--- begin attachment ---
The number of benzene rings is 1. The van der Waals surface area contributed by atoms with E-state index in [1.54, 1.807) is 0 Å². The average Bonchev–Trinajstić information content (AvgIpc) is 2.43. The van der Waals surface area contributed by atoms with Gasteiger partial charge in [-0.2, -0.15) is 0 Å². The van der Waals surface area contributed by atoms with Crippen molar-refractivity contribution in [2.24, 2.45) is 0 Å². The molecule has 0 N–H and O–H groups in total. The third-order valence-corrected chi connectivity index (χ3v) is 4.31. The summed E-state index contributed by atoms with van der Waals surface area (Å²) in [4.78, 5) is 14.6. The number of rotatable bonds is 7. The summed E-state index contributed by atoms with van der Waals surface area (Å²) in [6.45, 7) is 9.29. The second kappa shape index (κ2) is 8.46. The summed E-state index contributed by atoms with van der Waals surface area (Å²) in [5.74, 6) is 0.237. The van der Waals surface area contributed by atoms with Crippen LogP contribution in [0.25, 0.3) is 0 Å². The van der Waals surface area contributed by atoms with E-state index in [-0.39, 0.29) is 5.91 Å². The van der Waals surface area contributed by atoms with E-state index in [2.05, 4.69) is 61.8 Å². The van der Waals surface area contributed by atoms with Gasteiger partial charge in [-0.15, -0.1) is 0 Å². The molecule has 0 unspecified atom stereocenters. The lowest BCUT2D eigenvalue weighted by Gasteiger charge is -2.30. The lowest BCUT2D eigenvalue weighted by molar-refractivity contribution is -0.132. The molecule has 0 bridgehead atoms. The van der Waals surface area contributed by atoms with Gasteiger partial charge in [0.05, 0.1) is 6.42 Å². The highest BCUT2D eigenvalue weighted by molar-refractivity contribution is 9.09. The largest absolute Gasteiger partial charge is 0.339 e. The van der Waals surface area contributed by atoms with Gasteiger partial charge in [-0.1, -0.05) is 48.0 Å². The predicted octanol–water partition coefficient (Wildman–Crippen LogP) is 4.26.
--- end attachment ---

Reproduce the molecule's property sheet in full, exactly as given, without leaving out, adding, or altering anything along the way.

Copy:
The number of benzene rings is 1. The van der Waals surface area contributed by atoms with E-state index in [1.54, 1.807) is 0 Å². The average Bonchev–Trinajstić information content (AvgIpc) is 2.43. The van der Waals surface area contributed by atoms with Gasteiger partial charge in [-0.2, -0.15) is 0 Å². The van der Waals surface area contributed by atoms with Crippen molar-refractivity contribution in [2.24, 2.45) is 0 Å². The molecule has 0 N–H and O–H groups in total. The third-order valence-corrected chi connectivity index (χ3v) is 4.31. The summed E-state index contributed by atoms with van der Waals surface area (Å²) in [4.78, 5) is 14.6. The number of rotatable bonds is 7. The summed E-state index contributed by atoms with van der Waals surface area (Å²) in [6.45, 7) is 9.29. The second kappa shape index (κ2) is 8.46. The summed E-state index contributed by atoms with van der Waals surface area (Å²) in [5.74, 6) is 0.237. The van der Waals surface area contributed by atoms with Crippen LogP contribution in [0.25, 0.3) is 0 Å². The van der Waals surface area contributed by atoms with E-state index in [-0.39, 0.29) is 5.91 Å². The van der Waals surface area contributed by atoms with E-state index in [2.05, 4.69) is 61.8 Å². The van der Waals surface area contributed by atoms with Gasteiger partial charge in [-0.15, -0.1) is 0 Å². The molecule has 0 unspecified atom stereocenters. The lowest BCUT2D eigenvalue weighted by Gasteiger charge is -2.30. The lowest BCUT2D eigenvalue weighted by molar-refractivity contribution is -0.132. The molecule has 0 bridgehead atoms. The van der Waals surface area contributed by atoms with Gasteiger partial charge in [0.05, 0.1) is 6.42 Å². The highest BCUT2D eigenvalue weighted by molar-refractivity contribution is 9.09. The largest absolute Gasteiger partial charge is 0.339 e. The van der Waals surface area contributed by atoms with Gasteiger partial charge in [-0.1, -0.05) is 48.0 Å². The predicted octanol–water partition coefficient (Wildman–Crippen LogP) is 4.26.